Think Pink

Published Date: July 7th, 2008
Category: Weekly Thought



I have become a walking after-school special. Most people witness every day events and either:


a) ignore them

b) stand by and silently watch

c) just laugh


Not me. I have to jump in and give my thoughts and opinions on EVERYTHING.


My latest need to appropriately shape young children’s minds occurred last week at Berger Park, a lovely park on the lake with brand-new playground equipment, a spongy ground, and a diverse group of kids.


At this specific excursion, G and John were playing and I was designated the “stuff watcher.” I sat next to a group of little boys who I think were either Greek or Middle Eastern. They were having a VERY heated discussion about whether or not it was okay to wear pink. Their conversation went something like this:


Boy #1: But I have this one shirt that is pink and has a horse on it.


Boy #2: That’s bad. No pink at all. No horses.


Boy #3: Yeah.


Boy #1: But this shirt I am wearing right now has a pink stripe on it. Is that bad?


Boy #2: Totally bad.


Boy #3: Yeah.


Where I of course had to step in and speak up. I could not let these boys who probably (and here I worthlessly relied on gender AND racial stereotypes) have VERY masculine fathers and who would NEVER let their boys wear pink on purpose think that pink on men is wrong. Were all the preppy dads in the 1980s wrong? Can Kenneth Cole and Ralph Lauren be amiss? What is so wrong with pink on men?


Why can’t I just let these things go? But oh no. I just had to integrate myself into the 8-year old boys’ conversation.


Me: Actually, girls think boys who wear pink are cool.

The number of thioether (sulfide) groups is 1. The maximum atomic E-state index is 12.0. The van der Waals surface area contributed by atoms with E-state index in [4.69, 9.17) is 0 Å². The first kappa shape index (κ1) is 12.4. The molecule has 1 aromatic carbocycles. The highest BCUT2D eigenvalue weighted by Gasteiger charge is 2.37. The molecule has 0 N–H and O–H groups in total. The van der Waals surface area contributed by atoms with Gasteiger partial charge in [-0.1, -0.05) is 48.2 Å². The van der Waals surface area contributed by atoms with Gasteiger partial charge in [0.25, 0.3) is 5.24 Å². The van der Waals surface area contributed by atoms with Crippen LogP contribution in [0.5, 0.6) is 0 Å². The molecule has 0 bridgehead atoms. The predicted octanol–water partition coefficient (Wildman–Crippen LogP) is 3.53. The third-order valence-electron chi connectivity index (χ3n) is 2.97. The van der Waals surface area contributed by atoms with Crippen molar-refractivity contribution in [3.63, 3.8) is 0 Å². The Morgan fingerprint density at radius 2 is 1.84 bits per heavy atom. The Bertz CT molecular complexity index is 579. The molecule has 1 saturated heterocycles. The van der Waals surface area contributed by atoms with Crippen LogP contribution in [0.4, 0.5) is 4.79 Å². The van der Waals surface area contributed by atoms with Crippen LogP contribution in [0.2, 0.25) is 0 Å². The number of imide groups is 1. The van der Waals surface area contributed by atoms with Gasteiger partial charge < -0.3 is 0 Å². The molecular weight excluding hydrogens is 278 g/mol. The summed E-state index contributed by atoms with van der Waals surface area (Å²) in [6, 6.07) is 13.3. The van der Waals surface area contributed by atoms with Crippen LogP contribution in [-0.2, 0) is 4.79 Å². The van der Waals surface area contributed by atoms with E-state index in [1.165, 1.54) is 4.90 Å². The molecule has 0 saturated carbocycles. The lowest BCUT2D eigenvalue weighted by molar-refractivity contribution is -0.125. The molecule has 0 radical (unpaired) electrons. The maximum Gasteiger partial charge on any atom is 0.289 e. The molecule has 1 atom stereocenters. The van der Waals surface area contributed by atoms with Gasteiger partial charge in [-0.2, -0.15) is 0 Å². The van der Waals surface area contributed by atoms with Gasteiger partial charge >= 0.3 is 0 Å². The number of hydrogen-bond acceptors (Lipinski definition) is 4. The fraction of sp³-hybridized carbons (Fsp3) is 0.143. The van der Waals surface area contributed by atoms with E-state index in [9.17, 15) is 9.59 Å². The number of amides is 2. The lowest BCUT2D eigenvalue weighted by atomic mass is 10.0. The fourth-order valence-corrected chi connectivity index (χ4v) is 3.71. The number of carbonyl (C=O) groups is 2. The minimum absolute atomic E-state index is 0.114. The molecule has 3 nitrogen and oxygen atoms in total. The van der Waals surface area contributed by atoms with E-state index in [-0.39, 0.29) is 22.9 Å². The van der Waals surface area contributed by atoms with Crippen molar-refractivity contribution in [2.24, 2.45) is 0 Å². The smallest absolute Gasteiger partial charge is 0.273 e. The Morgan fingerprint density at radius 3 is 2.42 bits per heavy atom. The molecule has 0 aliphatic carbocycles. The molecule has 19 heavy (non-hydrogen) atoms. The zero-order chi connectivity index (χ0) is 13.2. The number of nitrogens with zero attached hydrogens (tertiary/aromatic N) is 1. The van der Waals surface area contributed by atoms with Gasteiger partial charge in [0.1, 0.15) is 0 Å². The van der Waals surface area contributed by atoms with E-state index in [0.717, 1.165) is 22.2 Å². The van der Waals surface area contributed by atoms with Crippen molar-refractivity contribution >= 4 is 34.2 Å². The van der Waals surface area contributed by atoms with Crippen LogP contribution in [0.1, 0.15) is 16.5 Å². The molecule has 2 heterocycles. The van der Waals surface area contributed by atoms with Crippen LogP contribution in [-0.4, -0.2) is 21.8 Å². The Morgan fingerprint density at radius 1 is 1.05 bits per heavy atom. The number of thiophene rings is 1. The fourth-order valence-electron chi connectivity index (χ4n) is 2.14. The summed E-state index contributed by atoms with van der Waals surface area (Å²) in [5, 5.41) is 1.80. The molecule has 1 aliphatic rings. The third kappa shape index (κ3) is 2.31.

Ten seconds of incredulous silence.


Followed by all three of them hastily looking down at their shirts to see if they were please, oh please, wearing any pink.


Boy #1: I told you so. Girls think pink is cool.


Boy #2: No they don’t.


Boy #3: Yes, they do.


Why do I get such satisfaction on getting the 8-year-old boy to side with me? I really need to go back to work.


Boy#1: I bet they would like this shirt. It has TWO pink stripes.


Boy #3: Yeah.


Boy #2 is silent. Then:


I don’t have any pink shirts. I should get one.



And my work was done. With one meddling conversation, I had hopefully prevented these boys from becoming super-macho, homophobic, fashionably square men.


Either that, or I just became one of those crazy bench ladies at the park.



This entry was posted on Monday, July 7th, 2008 at 2:15 pm and is filed under Weekly Thought. You can follow any responses to this entry through the RSS 2.0 feed. You can leave a response, or trackback from your own site.

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